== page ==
President Bush authorized a substantial increase in the maximum civil and criminal penalties for export control violations under the International Emergency Economic Powers Enhancement Act (IEEPEA), which was signed into law on October 16, 2007. The Enhancement Act amends section 206 of the International Emergency Economic Powers Act (IEEPA), the statutory basis for the Export Control Administration Regulations (15 C.F.R. Parts 730-774) and for most of the Office of Foreign Assets Control (OFAC) economic sanctions.
The new act increases the maximum civil penalties from $50,000 to the greater of $250,000 or twice the value of the transaction for each violation of IEEPA. The new civil penalties apply to enforcement actions that are currently pending. In a press release, the Bureau of Industry and Security (BIS) interpreted an action to be pending if a final order has not yet been signed or the action was commenced on or after October 16, 2007. OFAC has not yet issued a statement regarding its interpretation of the effective date of the act. The new act further provides that criminal violators can be fined up to $1 million (up from $50,000) and/or serve up to 20 years in prison. These new criminal penalties apply to criminal enforcement actions commenced on or after October 16, 2007.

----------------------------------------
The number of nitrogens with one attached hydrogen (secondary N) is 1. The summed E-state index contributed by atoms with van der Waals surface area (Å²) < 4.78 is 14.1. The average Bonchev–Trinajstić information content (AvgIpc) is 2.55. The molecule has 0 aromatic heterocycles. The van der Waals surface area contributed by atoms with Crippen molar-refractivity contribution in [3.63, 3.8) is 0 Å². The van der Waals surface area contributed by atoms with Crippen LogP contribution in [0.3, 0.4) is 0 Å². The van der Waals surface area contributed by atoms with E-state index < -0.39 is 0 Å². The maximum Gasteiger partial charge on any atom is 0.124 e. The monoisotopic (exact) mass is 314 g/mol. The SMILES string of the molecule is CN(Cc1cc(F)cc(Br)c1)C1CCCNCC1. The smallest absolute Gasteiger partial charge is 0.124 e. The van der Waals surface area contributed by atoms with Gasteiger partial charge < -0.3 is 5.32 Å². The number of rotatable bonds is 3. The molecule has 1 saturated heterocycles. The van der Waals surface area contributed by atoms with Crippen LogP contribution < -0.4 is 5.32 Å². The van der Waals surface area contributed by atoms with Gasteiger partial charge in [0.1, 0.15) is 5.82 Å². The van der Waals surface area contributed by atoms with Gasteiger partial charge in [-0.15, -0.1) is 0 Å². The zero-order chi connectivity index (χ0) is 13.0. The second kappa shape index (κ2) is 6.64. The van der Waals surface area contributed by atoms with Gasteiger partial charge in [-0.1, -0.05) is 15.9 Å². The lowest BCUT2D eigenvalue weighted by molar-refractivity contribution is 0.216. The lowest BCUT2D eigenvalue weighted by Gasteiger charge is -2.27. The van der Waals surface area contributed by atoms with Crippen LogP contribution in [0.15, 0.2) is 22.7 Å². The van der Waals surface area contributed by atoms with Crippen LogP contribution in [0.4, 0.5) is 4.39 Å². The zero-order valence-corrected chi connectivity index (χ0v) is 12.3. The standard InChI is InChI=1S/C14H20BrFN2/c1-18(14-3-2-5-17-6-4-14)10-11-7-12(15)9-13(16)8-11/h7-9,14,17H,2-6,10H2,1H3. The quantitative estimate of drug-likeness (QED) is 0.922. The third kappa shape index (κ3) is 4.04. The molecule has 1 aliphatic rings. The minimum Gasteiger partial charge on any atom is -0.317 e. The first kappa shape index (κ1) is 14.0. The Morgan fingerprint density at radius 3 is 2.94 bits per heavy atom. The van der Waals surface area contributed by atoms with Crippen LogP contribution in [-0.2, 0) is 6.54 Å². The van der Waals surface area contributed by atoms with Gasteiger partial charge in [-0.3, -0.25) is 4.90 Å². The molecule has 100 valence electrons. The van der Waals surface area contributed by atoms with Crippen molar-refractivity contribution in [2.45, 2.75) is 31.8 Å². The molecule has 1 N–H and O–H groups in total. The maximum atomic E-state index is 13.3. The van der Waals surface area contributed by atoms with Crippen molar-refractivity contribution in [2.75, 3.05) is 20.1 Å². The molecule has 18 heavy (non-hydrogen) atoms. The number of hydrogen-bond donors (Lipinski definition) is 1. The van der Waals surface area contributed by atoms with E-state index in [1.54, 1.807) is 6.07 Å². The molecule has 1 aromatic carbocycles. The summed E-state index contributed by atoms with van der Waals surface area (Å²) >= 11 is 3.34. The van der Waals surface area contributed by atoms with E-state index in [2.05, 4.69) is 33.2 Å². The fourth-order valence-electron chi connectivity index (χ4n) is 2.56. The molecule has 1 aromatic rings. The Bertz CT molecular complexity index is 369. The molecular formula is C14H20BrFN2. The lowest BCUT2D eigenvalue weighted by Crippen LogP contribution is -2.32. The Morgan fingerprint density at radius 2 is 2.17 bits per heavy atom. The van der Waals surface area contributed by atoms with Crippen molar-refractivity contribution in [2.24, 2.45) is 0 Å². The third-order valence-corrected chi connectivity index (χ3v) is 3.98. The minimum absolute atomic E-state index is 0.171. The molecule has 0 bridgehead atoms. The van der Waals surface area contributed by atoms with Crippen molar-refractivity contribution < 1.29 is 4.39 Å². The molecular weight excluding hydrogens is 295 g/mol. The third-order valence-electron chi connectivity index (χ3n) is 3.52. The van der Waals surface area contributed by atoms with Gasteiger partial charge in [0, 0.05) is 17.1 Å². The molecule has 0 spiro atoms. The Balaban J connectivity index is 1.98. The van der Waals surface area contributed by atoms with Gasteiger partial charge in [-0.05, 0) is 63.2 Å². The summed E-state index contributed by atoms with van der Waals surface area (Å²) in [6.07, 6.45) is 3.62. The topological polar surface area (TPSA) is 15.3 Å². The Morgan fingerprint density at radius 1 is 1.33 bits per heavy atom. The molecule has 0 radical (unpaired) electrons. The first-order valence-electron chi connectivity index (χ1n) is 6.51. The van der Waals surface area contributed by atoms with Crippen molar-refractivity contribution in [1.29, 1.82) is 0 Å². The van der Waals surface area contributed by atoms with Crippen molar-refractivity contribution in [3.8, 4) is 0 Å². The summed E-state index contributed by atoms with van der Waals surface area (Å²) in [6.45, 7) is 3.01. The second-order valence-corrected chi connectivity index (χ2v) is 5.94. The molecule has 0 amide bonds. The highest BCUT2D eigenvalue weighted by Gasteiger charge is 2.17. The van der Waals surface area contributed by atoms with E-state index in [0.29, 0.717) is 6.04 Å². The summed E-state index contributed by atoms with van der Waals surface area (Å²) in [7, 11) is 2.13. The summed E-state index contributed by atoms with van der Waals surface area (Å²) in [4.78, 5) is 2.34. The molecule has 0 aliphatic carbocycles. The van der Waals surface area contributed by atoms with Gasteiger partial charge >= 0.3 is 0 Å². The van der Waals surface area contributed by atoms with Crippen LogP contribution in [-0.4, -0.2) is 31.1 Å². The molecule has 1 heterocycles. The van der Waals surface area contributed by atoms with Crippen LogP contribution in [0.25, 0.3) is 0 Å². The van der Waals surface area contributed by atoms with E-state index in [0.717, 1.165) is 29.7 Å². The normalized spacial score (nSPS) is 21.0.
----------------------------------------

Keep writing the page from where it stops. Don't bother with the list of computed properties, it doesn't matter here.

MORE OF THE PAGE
The fact that the penalties apply per violation amplifies their reach. Often, one export transaction originates multiple violations. The result will be enforcement actions with violation amounts totaling millions of dollars. More than ever, U.S. businesses need to be aware of these regulations and implement a compliance program to minimize their exposure to these skyrocketing penalties.